And growing up, I really did hide the whole anxious part of me. And the only thing that ever gave me that happiness and solace was music. I knew I would be okay because I knew what I wanted to do with my life, and eventually I’d figure out how to get there, and that’s what made me start writing music.

Was there a turning point when you felt like you wanted to start talking about your experience with anxiety?

Actually, it was such a big moment. The turning point really was when Justin Bieber released Purpose. I was like, “Oh my god. Somebody I already love feels the same way I do and has anxiety and isn’t perfect.” And from that moment, I felt like I really wasn’t alone. For years, people had told me, you’re not alone, but I’d never seen it through my own eyes. 

And that’s when I [realized] if he can make me feel this much better by just a couple of songs, then I can do this for people. So that’s when I started writing music and it gave me a whole other world to dive into and another escape. And so that’s really the whole reason behind this EP and my whole career. I want to be able to do what Justin did for me for other people.

Throughout history, pop stars have been put into a box of what they should and shouldn’t be. But now because of how the internet has changed the music industry, a pop star doesn’t have to be just like Britney Spears, a pop star can be many things. So for you, do you feel pressures to fit into this mold of like what a pop star is? Or do you feel like you’ve already created your own space?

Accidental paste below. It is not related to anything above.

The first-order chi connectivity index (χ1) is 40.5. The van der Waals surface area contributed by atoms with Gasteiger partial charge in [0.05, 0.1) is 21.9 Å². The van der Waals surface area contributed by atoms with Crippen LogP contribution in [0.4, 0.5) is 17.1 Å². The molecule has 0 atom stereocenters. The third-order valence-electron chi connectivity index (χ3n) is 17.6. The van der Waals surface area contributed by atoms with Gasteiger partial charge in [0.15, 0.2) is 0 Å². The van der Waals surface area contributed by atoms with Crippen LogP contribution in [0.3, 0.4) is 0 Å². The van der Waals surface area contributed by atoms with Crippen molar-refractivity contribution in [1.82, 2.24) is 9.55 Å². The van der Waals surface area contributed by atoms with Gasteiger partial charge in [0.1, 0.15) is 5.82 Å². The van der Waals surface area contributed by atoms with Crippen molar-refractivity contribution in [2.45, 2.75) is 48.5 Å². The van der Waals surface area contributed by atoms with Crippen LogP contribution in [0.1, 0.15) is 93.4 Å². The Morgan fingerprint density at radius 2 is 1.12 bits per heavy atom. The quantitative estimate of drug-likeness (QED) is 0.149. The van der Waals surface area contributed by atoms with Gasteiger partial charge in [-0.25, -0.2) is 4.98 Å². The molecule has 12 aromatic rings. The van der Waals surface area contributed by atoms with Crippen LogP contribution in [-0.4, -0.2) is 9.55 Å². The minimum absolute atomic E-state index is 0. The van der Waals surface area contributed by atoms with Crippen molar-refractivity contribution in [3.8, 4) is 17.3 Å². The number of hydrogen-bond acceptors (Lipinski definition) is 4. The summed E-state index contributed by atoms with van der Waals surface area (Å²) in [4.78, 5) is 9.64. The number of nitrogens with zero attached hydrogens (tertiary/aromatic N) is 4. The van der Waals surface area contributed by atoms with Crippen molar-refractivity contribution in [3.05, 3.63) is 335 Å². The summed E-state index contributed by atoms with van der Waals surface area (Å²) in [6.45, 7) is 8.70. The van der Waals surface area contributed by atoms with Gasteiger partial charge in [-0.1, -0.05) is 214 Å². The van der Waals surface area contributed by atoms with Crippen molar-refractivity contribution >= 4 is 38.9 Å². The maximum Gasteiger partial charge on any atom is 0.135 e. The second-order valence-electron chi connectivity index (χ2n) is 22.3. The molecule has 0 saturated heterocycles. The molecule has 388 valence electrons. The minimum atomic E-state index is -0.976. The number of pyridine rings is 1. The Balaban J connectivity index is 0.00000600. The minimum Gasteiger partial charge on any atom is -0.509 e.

I definitely feel like no matter what you do, there’s going to be pressure to look perfect and sound perfect and do everything perfectly, especially in a public-eye career. In my head, I’ve always been that person that’s just gonna be on stage in these crazy, cool, sequined outfits and there are thousands of people in the crowd watching. 

But I think there’s so many other elements to pop stardom than just being personal on stage. I think now people try to let you come outside of the box a little bit. There are definitely still a lot of like boundaries. With social media, everyone’s always like, okay, I have to be super pretty and look super thin and wear this perfect outfit and look magical, perfect the whole time. And I definitely fall into those traps where I’m like, “Oh my god, like my hair does not look perfect today. Like I cannot be seen by the world.” But then I’m like, “okay, wait, stop. That’s the point. They should be able to see where you don’t look perfect.” 

And I think other big celebrities are doing a great job of doing that now. As annoying as paparazzi photos may be, it really, it helps the general public a little bit, because you see them not looking their most perfect. You see them walking into a grocery store to show that they are real humans. I think that’s definitely helping break down barriers. 

[Another thing is] being honest inside of the music and the lyrics and that adding up with your image on the outside. Sometimes like you’re in a studio and writing all these songs that are the most personal things you could say. Like I wrote this in a song. This really is who I am. I don’t need to pretend to be perfect. I’m a girl in my early twenties, boys suck, life’s hard. And also just like being real with yourself too. Cause it’s like, I don’t wanna admit that this boy has me sad, but he does.